Ms. Veteran America finalist advocates for change

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Savannah Raskey has many titles: Air Force veteran, opera singer, ballroom dancer and now Ms. Veteran America competitor. She has never shied away from taking chances on herself, trying new things and looking for ways to serve her fellow veteran women. As a competitor in the Ms. Veteran America competition, Raskey is helping to raise awareness of homeless veteran women, who are the largest population of homeless

people in the nation.

“No one deserves to be homeless, especially women who put their life on the line for our country,” Raskey said. “I love veterans. I’ve always searched for ways to reach out to the veterans. … I also feel like our generation is lacking in respect to the veterans [because] we are losing touch to what our soldiers do for us. I want to bridge the gap between millennials and the veterans.”

The Ms. America Veteran competition puts a great emphasis on diversity and inner beauty. Women veterans of all shapes, sizes, ages and backgrounds are encouraged to apply. During the competition, the women must showcase a talent and answer questions about women and military history. The competition also switched out the iconic swimsuit portion for a pushup contest. The Ms. America Veteran competition focuses on raising awareness for homeless women veterans in the nation and finding a veteran who will fulfill that role well.

“I think Savannah would be an excellent Ms. Veteran America. She would be dedicated to her cause to raise awareness for homeless women veterans and would be a great representative for all women veterans everywhere,” ballroom dance adjunct professor Kristen Hawkins said. “Savannah is beautiful inside and out; she has a love for this earth and is proud to be an American. She has empathy for those with which she serves, and those she serves.”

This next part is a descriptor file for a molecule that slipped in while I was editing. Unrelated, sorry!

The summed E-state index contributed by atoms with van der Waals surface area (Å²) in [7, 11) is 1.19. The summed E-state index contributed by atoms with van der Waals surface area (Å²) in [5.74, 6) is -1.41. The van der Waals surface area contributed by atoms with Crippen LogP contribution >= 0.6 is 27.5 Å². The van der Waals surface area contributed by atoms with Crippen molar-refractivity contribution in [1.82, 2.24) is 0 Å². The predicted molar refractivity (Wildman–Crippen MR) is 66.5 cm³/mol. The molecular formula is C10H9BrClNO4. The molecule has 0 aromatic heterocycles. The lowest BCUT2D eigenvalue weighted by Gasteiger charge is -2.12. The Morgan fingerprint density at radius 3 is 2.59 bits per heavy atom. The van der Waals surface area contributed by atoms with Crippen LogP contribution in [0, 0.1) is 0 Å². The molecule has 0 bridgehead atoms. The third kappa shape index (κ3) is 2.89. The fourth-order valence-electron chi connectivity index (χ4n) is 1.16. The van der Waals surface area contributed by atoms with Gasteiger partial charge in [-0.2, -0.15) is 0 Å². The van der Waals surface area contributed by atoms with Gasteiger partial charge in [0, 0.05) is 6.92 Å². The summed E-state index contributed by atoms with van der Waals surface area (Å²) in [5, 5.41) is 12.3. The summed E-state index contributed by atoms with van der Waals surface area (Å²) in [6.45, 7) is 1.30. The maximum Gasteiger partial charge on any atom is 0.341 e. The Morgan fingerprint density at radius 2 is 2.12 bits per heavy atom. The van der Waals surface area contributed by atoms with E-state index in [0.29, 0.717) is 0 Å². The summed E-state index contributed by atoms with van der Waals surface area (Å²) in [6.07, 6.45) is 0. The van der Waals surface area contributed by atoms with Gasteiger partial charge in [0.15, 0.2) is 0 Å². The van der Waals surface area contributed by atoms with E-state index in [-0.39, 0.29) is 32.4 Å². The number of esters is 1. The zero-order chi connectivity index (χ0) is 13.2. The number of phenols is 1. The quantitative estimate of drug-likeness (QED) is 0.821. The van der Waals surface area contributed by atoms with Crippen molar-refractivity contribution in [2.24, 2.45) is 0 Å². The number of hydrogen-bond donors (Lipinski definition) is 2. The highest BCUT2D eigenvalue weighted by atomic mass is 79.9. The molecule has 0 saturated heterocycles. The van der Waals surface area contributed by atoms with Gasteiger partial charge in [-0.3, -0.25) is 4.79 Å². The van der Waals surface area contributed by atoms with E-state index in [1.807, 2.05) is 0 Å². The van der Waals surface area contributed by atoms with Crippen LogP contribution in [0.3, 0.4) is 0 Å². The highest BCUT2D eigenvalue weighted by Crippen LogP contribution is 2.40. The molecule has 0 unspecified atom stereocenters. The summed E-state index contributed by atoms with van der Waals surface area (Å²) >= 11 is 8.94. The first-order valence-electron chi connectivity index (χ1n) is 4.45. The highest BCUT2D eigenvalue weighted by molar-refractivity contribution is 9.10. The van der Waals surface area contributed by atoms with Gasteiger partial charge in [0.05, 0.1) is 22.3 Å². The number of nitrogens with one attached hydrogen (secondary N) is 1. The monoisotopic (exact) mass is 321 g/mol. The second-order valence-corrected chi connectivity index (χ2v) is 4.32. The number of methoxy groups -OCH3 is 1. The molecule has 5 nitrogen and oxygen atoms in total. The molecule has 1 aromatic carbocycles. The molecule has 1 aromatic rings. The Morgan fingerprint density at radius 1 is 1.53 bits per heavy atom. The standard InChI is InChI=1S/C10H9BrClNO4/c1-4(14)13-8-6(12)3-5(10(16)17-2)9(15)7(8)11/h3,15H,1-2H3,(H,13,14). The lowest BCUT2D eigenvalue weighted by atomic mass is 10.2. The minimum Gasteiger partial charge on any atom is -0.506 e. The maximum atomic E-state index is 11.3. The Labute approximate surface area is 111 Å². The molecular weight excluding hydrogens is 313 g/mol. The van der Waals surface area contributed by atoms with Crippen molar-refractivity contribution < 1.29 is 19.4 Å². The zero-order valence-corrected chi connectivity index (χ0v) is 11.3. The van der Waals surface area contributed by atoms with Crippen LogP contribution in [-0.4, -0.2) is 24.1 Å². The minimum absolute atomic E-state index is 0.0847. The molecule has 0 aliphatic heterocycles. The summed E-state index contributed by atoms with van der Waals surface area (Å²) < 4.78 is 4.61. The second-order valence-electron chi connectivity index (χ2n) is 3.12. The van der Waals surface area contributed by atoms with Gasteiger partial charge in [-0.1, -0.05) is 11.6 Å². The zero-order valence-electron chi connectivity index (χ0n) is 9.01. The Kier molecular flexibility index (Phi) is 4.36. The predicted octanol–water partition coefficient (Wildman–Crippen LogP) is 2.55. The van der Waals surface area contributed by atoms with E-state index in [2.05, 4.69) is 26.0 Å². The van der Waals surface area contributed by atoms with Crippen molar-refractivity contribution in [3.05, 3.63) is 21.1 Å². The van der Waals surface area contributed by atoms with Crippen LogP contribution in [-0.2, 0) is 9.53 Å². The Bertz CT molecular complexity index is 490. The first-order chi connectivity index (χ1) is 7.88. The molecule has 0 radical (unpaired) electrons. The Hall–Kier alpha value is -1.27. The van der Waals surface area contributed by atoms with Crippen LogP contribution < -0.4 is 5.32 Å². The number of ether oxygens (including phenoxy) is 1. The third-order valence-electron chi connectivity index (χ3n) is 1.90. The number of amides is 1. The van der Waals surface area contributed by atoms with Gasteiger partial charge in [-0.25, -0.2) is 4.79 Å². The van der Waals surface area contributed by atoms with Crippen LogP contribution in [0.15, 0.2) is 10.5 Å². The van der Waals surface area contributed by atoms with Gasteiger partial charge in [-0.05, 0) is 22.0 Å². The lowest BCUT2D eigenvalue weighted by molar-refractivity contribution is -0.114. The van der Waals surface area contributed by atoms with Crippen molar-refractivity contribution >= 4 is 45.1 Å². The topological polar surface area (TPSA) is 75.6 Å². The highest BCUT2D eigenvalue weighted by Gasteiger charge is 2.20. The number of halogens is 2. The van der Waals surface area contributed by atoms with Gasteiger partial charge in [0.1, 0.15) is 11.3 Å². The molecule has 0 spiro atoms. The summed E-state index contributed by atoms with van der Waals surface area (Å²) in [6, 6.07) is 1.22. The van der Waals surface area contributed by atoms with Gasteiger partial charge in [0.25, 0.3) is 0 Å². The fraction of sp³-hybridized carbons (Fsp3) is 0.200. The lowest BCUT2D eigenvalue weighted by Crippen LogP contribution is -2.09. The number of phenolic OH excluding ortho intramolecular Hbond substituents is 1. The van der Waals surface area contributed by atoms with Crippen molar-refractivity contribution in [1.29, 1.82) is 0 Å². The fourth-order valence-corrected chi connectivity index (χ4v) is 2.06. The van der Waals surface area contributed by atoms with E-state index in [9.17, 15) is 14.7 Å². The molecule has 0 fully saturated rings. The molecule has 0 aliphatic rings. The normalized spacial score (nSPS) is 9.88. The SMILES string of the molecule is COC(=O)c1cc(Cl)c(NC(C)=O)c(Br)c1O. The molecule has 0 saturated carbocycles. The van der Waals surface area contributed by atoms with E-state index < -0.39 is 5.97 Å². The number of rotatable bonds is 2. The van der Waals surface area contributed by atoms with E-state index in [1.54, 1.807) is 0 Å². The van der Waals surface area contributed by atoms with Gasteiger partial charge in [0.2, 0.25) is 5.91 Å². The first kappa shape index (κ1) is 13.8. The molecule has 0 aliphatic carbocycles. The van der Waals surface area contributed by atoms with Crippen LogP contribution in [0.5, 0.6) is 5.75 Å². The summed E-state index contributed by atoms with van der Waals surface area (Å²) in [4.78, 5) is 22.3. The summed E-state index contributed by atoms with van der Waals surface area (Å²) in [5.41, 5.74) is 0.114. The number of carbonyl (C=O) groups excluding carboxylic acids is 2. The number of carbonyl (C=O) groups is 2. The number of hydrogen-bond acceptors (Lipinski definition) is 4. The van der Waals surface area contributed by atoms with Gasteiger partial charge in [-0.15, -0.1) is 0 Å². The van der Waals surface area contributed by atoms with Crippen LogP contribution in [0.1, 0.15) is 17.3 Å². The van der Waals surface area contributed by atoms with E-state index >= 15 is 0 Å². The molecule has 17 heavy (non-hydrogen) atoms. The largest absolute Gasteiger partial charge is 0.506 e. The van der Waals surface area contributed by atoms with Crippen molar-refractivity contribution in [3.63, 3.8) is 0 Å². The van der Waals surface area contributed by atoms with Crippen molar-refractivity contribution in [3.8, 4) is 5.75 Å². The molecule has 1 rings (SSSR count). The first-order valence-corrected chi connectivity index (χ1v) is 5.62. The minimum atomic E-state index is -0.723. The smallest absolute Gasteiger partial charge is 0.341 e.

Joining the military wasn’t always something that Raskey wanted to do. But after much convincing from her father, she decided to join the Air Force after attending one year of school at BYU-Idaho.

“My dad forced me to join the Air Force. … I didn’t want to do it and I was really scared [at first]. … But I absolutely loved it. … It wasn’t so much about the money for me because it gave me a sense of patriotism. I love my country and I love serving,” she said.

Savannah’s father Bob Raskey, a United pilot and retired Lt. Col F-16 fighter pilot, is proud of his daughter and all of her accomplishments in the military and in the school. He believes that his daughter’s experiences in life make her a great candidate for Ms. Veteran America.

“From climbing Mt. Kilimanjaro at 12 years old, to soloing an airplane, serving her country honorably as an USAF Airman, supporting the opening of several United 4 Veterans’ chapters in the USA, capturing the wonders of our planet through her keen photographic lens like The Masai of Kenya, the people of Peru and Machu Piccu,” Bob said. “Savannah has immersed herself in the world at many levels. To that point; she takes what she learns from her travels around the world; and pays it forward to all those she meets along the away.”

Savannah will be competing in Washington D.C. during the final rounds of the Ms. Veteran America competition Oct. 6.